“Don’t try to tell me I’ve had my share”
Albany Down are on the way up! I saw the boys at the Hobgoblin Staines last night performing new tracks and laying down the
beat. They are also soon to be heading for the Purple Turtle and the Barfly in Camden, as well as completing some new [free]
streaming MP3 tracks.
The sound of Albany Down is stripped-down-to-the-waist no nonsense rhythm and blues 70’s inspired Brit rock ( the feel of
early ‘Free‘ or ‘John Mayall’s Bluesbreakers‘) but with a bit of jazz-funk to mix it up a little. The sensation is a bit like having an-honest to goodness pint of real ale in a local pub with your best mates, whilst your girls are all up on the dance floor bopping to Sly & the Family Stone …the two things shouldn’t go together but they really do. For example, the Albany Down song “Baby Where’d You Stay” is a classic Stones type song through-and-through, yet we all know how funky the Stones can sound- especially after a few large ones.
Paul Muir is the band vocalist ( he looks like a smaller version of Clydebank born Marti Pellow – and he sounds like him too when he introduces each song) …but Paul needs to project his voice a good deal more if he is to achieve clarity and intensity. He needs to demand attention by lifting that voice up to a new level. Sometimes his vocals were lost inside the hard-as-nails musical themes, which is a shame.
The large bruiser in the porkpie hat is the bassist Billy Dedman -his bass play is fast and deadly in its earnest gusto. It is finger-lickin’ good too. Billy has a prowess for solid bass lines and a certain reliability about him – but he also demonstrates the aptitude and dexterity for a higher vision and pulled off some nifty bass solo pieces of his own.
Diminutive drummer Jonny Bescoby is as fast as the white water at the Grand Rapids, after a particularly heavy downpour. Many of the Albany Down songs have a funky beat to them, so the drummer needs to have loose wrists and a compassion and an understanding for rhythm with a grooving back-beat. His musicianship brings to mind Blink-182’s Travis Barker in style and ability, with an intrinsic understanding of agile rap-rock box-beats that he adds to the rhythmic soundscape when so required. But Jonny is also reliable and prescient enough to provide reliable and thunderous percussive downpours in the more conventional blues settings.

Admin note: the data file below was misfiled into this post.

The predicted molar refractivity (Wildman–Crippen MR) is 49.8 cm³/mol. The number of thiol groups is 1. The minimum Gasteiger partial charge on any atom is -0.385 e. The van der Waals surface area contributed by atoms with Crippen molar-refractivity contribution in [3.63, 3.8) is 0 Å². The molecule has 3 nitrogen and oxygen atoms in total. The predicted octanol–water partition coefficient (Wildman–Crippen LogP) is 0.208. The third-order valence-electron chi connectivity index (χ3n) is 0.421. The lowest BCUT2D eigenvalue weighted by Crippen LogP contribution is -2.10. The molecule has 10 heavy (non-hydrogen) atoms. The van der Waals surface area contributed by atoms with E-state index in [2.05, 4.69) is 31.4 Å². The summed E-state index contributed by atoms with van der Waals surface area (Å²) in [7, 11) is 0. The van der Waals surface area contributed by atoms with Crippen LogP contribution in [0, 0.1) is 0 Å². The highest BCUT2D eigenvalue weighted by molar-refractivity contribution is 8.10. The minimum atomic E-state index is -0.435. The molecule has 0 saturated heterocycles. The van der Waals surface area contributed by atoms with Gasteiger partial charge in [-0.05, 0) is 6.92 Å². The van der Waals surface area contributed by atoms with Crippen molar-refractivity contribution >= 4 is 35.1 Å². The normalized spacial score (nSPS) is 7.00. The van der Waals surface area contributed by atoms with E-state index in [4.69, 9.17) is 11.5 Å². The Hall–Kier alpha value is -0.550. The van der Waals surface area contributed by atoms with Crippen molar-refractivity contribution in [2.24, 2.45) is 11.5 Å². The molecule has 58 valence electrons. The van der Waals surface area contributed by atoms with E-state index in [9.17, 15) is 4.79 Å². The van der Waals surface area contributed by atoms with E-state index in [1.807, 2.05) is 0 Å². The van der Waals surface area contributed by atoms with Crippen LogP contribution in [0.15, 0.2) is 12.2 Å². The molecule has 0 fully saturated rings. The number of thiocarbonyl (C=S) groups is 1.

Paul Turley on lead guitar makes most of the magic happen up on stage. Wearing the face of Jimi on his chest, but the smugness and charm of a rogue city trader upon his countenance, he may be clean-cut and young but his guitar-work speaks of generations of earthy blues players cutting their thumbs on sharp chords and picking up the notes of barbed tunes in an artful agony almost angelic in its anguish. He puts on a very fine and accomplished performance with a few daring and flaring Hendrix-style licks but reverts down to a sensible chug-a-chug chord or two when things are brimming.
The surprise of the evening was the Steve Booker/Duffy number “Mercy” played stripped down to the gun-metal and served with
plenty of angst. This and the crowd pleaser ‘The Morning After’ with its tribal thumping (the feeling of drums banging in your head after a session… we know don’t we kids?) were the musical highlights in an enjoyable set. Albany Down can be counted on for pleasure and honest to goodness fun. Insistent guitar hooks, stripped down licks and rattling good-time rock are all handed out to an eager crowd like a kind of pass-the-parcel game full of authentic British R&B sounds.